Umpires appointed or selected to an insurance appraisal panel should be fair and unbiased. However, I am certain that parties to an insurance appraisal hope the umpire is "unbiased" in their favor. That thought may get a chuckle and a nod of the head from many readers of this blog because many spend a great deal of time and thought when choosing just the right unbiased and fair umpire.

Choosing an umpire that seems unbiased but carries "silent" conflicts of interest is disastrous. However, this situation happens all the time. One way to prevent it is to make an inquiry. The other is for the umpire to voluntarily explain any potential conflicts.

Jim Whiddon is a formidable adversary as an accountant who does business interruption analysis for insurance carriers. While researching insurance appraiser bias as a basis for overturning an appraisal award, his name came up as the appointed umpire in Weinger v State Farm Fire & Casualty Company.1 My first thought was that ‘Whiddon should never have been an umpire because all his work is for insurance companies.’ You remember what they say about Tigers not changing their stripes?

As it turned out, the parties did not appoint Whiddon; a judge selected him. Here are the important facts of the case:

[A]ppellants moved to recuse Mr. Whiddon because it had come to their attention that he had previously been hired as an accountant by State Farm. The trial court denied the motion, and after the disposition of other motions the appraisal went forward. The award was signed by the appraiser appointed by State Farm and by Mr. Whiddon. [Appellants] moved to vacate the award because of the bias of the umpire, and at that time submitted the deposition of Mr. Whiddon in which he detailed his connection with State Farm. While he worked for other insurance companies and insureds evaluating losses, his collected revenues from State Farm alone ranged from $11,000 in 1987 to $61,000 in 1989. In 1990 he collected $48,000 from State Farm. These figures amounted to a considerable portion of his annual collected fees. He further testified that State Farm had retained him during the course of 1991 (the year he was appointed as the neutral umpire) but he did not know how much he expected to earn that year from the company. Despite these revelations, the court denied the motion to vacate the award.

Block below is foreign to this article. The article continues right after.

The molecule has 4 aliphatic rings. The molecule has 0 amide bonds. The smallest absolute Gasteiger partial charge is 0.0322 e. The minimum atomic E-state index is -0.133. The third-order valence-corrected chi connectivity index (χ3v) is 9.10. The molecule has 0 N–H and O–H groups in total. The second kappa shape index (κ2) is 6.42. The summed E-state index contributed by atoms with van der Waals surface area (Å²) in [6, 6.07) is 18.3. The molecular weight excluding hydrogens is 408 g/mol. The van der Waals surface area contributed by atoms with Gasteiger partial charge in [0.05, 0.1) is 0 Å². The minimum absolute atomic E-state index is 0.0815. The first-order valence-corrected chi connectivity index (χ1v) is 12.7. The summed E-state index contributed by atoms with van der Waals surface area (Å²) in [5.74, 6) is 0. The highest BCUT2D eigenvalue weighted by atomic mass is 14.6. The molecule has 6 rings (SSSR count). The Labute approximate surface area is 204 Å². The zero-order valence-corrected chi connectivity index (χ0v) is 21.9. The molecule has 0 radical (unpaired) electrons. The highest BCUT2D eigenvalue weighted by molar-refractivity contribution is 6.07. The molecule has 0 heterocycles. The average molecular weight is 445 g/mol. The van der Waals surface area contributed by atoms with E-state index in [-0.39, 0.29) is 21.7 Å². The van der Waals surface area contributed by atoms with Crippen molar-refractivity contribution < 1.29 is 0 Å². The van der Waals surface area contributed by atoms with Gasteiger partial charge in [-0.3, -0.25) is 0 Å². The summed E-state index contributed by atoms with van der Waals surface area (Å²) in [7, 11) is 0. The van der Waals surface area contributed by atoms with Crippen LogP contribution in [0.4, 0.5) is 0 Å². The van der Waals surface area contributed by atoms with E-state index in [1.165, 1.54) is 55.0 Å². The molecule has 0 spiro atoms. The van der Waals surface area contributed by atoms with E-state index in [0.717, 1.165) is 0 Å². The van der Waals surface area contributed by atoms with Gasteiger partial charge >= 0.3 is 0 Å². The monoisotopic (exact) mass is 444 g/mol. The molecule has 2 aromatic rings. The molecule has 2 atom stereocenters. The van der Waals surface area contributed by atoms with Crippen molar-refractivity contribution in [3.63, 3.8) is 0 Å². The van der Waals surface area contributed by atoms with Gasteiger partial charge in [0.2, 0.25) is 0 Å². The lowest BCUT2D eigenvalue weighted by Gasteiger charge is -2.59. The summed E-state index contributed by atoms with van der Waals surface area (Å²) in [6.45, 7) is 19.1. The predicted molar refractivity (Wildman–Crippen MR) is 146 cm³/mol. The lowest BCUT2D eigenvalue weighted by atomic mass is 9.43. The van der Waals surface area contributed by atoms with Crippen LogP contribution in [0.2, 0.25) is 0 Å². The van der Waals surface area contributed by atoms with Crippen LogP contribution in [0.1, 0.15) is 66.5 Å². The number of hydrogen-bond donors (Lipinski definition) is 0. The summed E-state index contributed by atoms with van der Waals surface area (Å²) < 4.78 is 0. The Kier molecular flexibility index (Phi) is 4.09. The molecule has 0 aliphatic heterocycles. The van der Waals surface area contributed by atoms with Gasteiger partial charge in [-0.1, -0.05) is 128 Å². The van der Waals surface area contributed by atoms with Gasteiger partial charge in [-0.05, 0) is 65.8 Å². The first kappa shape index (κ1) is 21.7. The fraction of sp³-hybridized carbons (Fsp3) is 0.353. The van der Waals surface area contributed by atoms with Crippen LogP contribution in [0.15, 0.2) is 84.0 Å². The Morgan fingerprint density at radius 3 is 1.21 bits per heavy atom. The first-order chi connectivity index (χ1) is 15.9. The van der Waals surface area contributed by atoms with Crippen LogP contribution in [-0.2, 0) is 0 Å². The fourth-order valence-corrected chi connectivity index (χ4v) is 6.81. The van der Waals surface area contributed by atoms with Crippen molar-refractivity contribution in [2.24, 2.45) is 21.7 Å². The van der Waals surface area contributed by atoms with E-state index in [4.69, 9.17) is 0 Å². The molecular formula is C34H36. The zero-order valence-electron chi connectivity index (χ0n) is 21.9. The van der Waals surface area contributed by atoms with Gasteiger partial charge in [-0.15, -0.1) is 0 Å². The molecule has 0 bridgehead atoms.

(emphasis added)

You can probably guess the outcome:

We are convinced that the extent of Mr. Whiddon’s prior and continuing business dealings with State Farm should have been disclosed to the court when it was asked to select a neutral third appraiser. It was error for the court to fail to recuse him and vacate the award, upon being apprised of the substantial contact between the umpire and State Farm.

The rule from this case is that Umpires should disclose conflicts of interest at the time of their appointment. The best practice is to make an inquiry in writing.

I will show inquiry letters we use at the September 18 speech I will be giving next week at the Insurance Appraisal and Umpire Association conference. Here is a link if you have not registered.

Positive Thought For The Day

"The best thing about umpiring is seeing the best in baseball every day. The cardinal rule of umpiring is to follow the ball wherever it goes. Well, if you watch the ball, you can’t help seeing somebody make a great catch… That’s what makes umpiring so much fun."
           — National League Umpire Shag Crawford

1 Weinger v State Farm Fire & Cas. Co., 620 So.2d 1298 (Fla 4th DCA 1993).